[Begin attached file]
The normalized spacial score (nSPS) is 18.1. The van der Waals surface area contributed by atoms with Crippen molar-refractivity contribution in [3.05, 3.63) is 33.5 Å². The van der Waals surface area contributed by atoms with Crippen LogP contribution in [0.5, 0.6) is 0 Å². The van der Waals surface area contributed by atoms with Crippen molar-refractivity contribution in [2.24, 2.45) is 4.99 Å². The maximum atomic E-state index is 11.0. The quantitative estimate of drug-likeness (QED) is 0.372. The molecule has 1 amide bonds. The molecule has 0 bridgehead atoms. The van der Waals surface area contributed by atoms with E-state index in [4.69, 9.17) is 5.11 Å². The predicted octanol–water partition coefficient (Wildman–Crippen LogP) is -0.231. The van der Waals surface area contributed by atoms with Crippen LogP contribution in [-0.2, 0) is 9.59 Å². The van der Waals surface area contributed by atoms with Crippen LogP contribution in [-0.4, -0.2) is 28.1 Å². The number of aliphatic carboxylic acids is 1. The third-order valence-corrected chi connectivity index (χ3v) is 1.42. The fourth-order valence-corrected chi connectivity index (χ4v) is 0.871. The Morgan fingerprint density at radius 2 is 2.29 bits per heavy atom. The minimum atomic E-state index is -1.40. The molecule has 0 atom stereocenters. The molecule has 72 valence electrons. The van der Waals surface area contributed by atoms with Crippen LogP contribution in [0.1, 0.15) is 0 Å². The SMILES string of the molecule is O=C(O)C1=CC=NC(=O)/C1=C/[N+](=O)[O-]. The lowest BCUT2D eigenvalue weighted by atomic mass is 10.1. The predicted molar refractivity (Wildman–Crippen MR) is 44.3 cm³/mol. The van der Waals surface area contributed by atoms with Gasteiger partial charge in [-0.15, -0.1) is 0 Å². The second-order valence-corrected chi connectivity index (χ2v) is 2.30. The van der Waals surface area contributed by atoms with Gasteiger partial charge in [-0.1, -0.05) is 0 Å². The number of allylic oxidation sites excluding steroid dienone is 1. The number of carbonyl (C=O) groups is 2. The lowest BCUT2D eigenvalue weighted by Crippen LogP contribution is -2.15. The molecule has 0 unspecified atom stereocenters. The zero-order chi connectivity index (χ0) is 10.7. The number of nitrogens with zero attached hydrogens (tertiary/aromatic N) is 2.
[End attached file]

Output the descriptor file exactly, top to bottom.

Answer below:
The normalized spacial score (nSPS) is 18.1. The van der Waals surface area contributed by atoms with Crippen molar-refractivity contribution in [3.05, 3.63) is 33.5 Å². The van der Waals surface area contributed by atoms with Crippen LogP contribution in [0.5, 0.6) is 0 Å². The van der Waals surface area contributed by atoms with Crippen molar-refractivity contribution in [2.24, 2.45) is 4.99 Å². The maximum atomic E-state index is 11.0. The quantitative estimate of drug-likeness (QED) is 0.372. The molecule has 1 amide bonds. The molecule has 0 bridgehead atoms. The van der Waals surface area contributed by atoms with E-state index in [4.69, 9.17) is 5.11 Å². The predicted octanol–water partition coefficient (Wildman–Crippen LogP) is -0.231. The van der Waals surface area contributed by atoms with Crippen LogP contribution in [-0.2, 0) is 9.59 Å². The van der Waals surface area contributed by atoms with Crippen LogP contribution in [-0.4, -0.2) is 28.1 Å². The number of aliphatic carboxylic acids is 1. The third-order valence-corrected chi connectivity index (χ3v) is 1.42. The fourth-order valence-corrected chi connectivity index (χ4v) is 0.871. The Morgan fingerprint density at radius 2 is 2.29 bits per heavy atom. The minimum atomic E-state index is -1.40. The molecule has 0 atom stereocenters. The molecule has 72 valence electrons. The van der Waals surface area contributed by atoms with Crippen LogP contribution in [0.1, 0.15) is 0 Å². The SMILES string of the molecule is O=C(O)C1=CC=NC(=O)/C1=C/[N+](=O)[O-]. The lowest BCUT2D eigenvalue weighted by atomic mass is 10.1. The predicted molar refractivity (Wildman–Crippen MR) is 44.3 cm³/mol. The van der Waals surface area contributed by atoms with Gasteiger partial charge in [-0.15, -0.1) is 0 Å². The second-order valence-corrected chi connectivity index (χ2v) is 2.30. The van der Waals surface area contributed by atoms with Gasteiger partial charge in [-0.1, -0.05) is 0 Å². The number of allylic oxidation sites excluding steroid dienone is 1. The number of carbonyl (C=O) groups is 2. The lowest BCUT2D eigenvalue weighted by Crippen LogP contribution is -2.15. The molecule has 0 unspecified atom stereocenters. The zero-order chi connectivity index (χ0) is 10.7. The number of nitrogens with zero attached hydrogens (tertiary/aromatic N) is 2.